In a normal year, September means back to school and the return of football. In agency world, it also means budget season. But as we’re all acutely aware, 2020 has been anything but normal.
The outlook for the coming year is far foggier than in years past. Some industry leaders have tapped into creative thinking to adapt to the challenges 2020 has brought on, while agile strategies have helped others roll with the punches. Although the industry-wide trend has been to cut back, some agencies have increased spending.
“We’ve literally banked on optimism and advancement,” says Mike Popowski, CEO at Atlanta’s Dagger. “In the economic downturn of COVID-19, a season in which many brands and agencies have been tightening purse strings and taking a conservative financial approach, we’ve taken a contrasting approach.”
Similarly, at Duckpin, the approach has been to maintain status quo as much as possible. “Despite the business world coming to a screeching halt in March, the leadership team here agreed in our quarterly meeting that we would leave our sales goals and budgets exactly as we initially set them for the year,” says CEO Andrew Woods.
Here’s how the rest of the Amp community is handling fall planning and budgeting in the coronavirus age:
With most of the country working from home, agency leaders have been pushed to look at new ways to keep their employees engaged and happy, while continuing to build on existing skillsets—an important investment given the shifting landscape of media consumption. At Just Media, that investment has taken the form of educational programs, certifications, and leadership and diversity training, along with more flexible schedules and added mental health days. “I’m continuing to invest in personal coaching because I want to do everything I can to help guide our team through what is a very stressful and emotional time,” says CEO Brandon Friesen.
Some agencies have looked at outside-the-box ways of making employees feel valued, even at a distance. “During the peak of quarantine, we implemented Friday lunch deliveries to both support local restaurants and to provide a creative way to engage with our people,” says Mark Ervin, president at Big Communications. Fun stuff aside, that investment also means tangible support for Big's staff. “We evolved our cross-departmental mentorship program to be virtually focused, and we have been making significant investments in our technology infrastructure to ease everyday access to our digital tools and resources,” says Ervin.
Physical offices have been cast in a harsh light this year—and we don’t mean fluorescents—with many business owners wondering if they really need them at all. For production-heavy work, however, there is still a resource gap that needs bridging in a work-from-home reality. “After having so much success with remote work, we decided to downsize our dedicated office space but invest further in our production studio facilities next year as well as our team’s home-studio capabilities,” says Night After Night CEO Elliott Phear. “While many of our creative disciplines can now be done anywhere, we wanted to ensure we could continue providing effective and safe production solutions for our client’s rapidly changing content needs through our efficient owned studio set-up.”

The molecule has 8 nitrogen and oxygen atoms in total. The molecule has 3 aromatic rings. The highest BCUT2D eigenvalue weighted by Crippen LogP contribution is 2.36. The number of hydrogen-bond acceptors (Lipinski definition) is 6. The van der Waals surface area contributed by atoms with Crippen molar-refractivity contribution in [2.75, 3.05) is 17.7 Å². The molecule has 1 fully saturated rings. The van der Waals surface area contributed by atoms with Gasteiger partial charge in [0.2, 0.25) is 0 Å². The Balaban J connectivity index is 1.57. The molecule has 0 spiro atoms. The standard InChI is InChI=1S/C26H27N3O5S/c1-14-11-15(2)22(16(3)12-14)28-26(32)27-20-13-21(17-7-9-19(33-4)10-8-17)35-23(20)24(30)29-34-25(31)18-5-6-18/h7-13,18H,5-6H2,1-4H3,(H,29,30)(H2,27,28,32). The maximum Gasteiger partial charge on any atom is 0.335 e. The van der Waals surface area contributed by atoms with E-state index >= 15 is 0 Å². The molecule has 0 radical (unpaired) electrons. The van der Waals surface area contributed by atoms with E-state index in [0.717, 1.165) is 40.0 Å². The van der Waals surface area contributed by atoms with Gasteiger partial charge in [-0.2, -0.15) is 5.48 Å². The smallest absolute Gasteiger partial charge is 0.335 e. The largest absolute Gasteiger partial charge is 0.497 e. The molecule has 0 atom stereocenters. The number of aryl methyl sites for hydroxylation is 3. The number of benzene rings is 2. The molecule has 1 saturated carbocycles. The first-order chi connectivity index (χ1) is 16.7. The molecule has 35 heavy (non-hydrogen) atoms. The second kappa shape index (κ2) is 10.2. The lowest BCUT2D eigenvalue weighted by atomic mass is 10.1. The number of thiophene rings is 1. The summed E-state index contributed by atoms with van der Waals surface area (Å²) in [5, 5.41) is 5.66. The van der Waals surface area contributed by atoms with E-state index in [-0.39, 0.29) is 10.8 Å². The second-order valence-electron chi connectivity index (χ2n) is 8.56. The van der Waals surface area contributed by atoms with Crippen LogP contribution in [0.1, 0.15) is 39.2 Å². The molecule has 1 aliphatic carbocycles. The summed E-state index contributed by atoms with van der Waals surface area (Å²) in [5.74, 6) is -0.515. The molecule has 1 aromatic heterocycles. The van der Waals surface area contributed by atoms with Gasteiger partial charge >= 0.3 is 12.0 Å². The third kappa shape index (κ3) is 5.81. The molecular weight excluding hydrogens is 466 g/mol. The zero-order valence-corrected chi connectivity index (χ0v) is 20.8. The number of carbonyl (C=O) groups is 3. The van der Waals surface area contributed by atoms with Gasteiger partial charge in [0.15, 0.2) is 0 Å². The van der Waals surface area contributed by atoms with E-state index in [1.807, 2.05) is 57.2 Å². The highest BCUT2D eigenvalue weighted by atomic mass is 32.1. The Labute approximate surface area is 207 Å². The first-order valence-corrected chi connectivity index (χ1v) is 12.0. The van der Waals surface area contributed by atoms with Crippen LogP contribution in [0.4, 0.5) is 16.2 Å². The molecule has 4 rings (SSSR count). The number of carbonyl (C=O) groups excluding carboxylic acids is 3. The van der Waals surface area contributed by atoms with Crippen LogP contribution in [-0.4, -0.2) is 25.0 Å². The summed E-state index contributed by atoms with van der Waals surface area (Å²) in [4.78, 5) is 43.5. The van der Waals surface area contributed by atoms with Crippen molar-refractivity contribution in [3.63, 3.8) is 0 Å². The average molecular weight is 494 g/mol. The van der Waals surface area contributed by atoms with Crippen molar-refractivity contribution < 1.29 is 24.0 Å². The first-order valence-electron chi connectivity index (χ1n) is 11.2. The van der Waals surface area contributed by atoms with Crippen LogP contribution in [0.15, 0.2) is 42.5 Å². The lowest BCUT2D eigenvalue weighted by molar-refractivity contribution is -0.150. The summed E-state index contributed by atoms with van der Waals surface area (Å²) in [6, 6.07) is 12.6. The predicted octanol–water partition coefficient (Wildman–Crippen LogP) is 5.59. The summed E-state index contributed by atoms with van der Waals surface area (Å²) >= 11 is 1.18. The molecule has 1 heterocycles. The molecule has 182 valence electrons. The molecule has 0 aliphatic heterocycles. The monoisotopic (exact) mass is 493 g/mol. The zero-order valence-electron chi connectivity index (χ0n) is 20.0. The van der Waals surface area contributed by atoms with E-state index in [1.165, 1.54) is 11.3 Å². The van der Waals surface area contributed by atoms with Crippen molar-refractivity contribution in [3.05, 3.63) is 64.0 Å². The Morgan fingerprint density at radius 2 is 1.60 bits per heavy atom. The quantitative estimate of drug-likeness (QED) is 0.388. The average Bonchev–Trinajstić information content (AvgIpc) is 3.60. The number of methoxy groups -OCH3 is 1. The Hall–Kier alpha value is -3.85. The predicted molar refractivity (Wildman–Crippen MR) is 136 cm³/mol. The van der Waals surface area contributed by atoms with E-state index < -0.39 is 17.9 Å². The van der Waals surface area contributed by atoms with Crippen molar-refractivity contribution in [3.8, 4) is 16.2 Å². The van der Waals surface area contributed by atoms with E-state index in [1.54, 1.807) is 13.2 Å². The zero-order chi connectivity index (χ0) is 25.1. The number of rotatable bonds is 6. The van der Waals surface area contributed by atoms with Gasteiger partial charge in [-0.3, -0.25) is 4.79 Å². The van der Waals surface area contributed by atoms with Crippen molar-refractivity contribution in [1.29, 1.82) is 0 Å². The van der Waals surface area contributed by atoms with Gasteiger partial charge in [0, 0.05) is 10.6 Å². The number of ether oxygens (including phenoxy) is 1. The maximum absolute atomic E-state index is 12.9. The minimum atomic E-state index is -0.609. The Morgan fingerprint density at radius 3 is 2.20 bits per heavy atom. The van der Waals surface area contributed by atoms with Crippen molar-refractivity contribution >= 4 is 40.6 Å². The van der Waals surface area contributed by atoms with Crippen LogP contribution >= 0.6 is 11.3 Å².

Even in uncertain times, technology continues to be a critical investment for businesses aiming to stay on the forefront of industry trends. “We are investing in technology and new businesses in 2021,” says Gina Michnowicz, CEO and ECD at The Craftsman Agency, where the focus has been on expanding experiential offerings. “These pivots will continue to diversify our business, building a stronger foundation for the future.”
Elsewhere, investments in tech have been more resource-focused. “We have doubled down on platform and partnership investments, including media-planning software, qualitative and quantitative research tools, project management software, people management platforms and regular quarterly business reviews with key agency partners,” says Just Media’s Friesen.
For some, investing in new tools has meant opening up new revenue streams. “Taking our fee on the backside via sales or a product offering is one new thing we’re doing,” says Voltage CEO Eric Fowles. “We are investing in a technology product that integrates into Shopify and other e-commerce platforms, and have partnered with a client on an e-commerce startup.”
Other agencies have turned their focus to tweaking SEO strategies and tuning up web presence. “"We worked with a great partner to update all our meta tags, new URLs and backlinks, and add some new content—yes, it’s boring stuff, but it’s critical and ongoing,” says Josh Denberg, founder and chief creative director at Division of Labor. “Then we spent some money redesigning our website based on the SEO rehab—the look and feel is one thing, but the redesign incorporates all the SEO work and will make updates easier going forward as Google continues to change its algorithms.”